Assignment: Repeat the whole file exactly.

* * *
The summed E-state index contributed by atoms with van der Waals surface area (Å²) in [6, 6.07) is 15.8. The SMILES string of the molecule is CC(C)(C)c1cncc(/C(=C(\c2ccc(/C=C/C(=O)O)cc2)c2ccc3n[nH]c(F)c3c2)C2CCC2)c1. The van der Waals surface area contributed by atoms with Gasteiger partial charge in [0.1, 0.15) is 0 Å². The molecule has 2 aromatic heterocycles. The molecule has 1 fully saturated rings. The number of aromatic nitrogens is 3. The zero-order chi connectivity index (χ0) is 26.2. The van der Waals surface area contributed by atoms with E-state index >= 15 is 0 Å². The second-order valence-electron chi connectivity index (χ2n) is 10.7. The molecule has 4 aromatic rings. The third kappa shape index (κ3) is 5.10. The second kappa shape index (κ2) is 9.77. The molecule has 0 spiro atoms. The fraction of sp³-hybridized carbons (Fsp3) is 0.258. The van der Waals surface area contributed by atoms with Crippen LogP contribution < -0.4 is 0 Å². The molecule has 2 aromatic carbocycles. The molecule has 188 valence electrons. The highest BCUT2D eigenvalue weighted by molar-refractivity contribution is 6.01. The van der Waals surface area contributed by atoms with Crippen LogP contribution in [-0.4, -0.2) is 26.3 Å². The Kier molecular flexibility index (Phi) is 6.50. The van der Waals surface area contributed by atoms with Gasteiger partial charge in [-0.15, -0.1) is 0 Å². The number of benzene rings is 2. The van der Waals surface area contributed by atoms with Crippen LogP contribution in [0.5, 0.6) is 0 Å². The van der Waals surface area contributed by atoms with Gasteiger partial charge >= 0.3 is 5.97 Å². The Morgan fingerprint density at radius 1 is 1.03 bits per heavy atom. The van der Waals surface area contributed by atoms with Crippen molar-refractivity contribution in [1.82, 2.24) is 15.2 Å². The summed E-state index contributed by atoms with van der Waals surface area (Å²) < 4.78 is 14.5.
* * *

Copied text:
The summed E-state index contributed by atoms with van der Waals surface area (Å²) in [6, 6.07) is 15.8. The SMILES string of the molecule is CC(C)(C)c1cncc(/C(=C(\c2ccc(/C=C/C(=O)O)cc2)c2ccc3n[nH]c(F)c3c2)C2CCC2)c1. The van der Waals surface area contributed by atoms with Gasteiger partial charge in [0.1, 0.15) is 0 Å². The molecule has 2 aromatic heterocycles. The molecule has 1 fully saturated rings. The number of aromatic nitrogens is 3. The zero-order chi connectivity index (χ0) is 26.2. The van der Waals surface area contributed by atoms with E-state index >= 15 is 0 Å². The second-order valence-electron chi connectivity index (χ2n) is 10.7. The molecule has 4 aromatic rings. The third kappa shape index (κ3) is 5.10. The second kappa shape index (κ2) is 9.77. The molecule has 0 spiro atoms. The fraction of sp³-hybridized carbons (Fsp3) is 0.258. The van der Waals surface area contributed by atoms with Crippen LogP contribution < -0.4 is 0 Å². The molecule has 2 aromatic carbocycles. The molecule has 188 valence electrons. The highest BCUT2D eigenvalue weighted by molar-refractivity contribution is 6.01. The van der Waals surface area contributed by atoms with Crippen LogP contribution in [-0.4, -0.2) is 26.3 Å². The Kier molecular flexibility index (Phi) is 6.50. The van der Waals surface area contributed by atoms with Gasteiger partial charge in [-0.15, -0.1) is 0 Å². The number of benzene rings is 2. The van der Waals surface area contributed by atoms with Crippen LogP contribution in [0.5, 0.6) is 0 Å². The van der Waals surface area contributed by atoms with Gasteiger partial charge >= 0.3 is 5.97 Å². The Morgan fingerprint density at radius 1 is 1.03 bits per heavy atom. The van der Waals surface area contributed by atoms with Crippen molar-refractivity contribution in [1.82, 2.24) is 15.2 Å². The summed E-state index contributed by atoms with van der Waals surface area (Å²) < 4.78 is 14.5.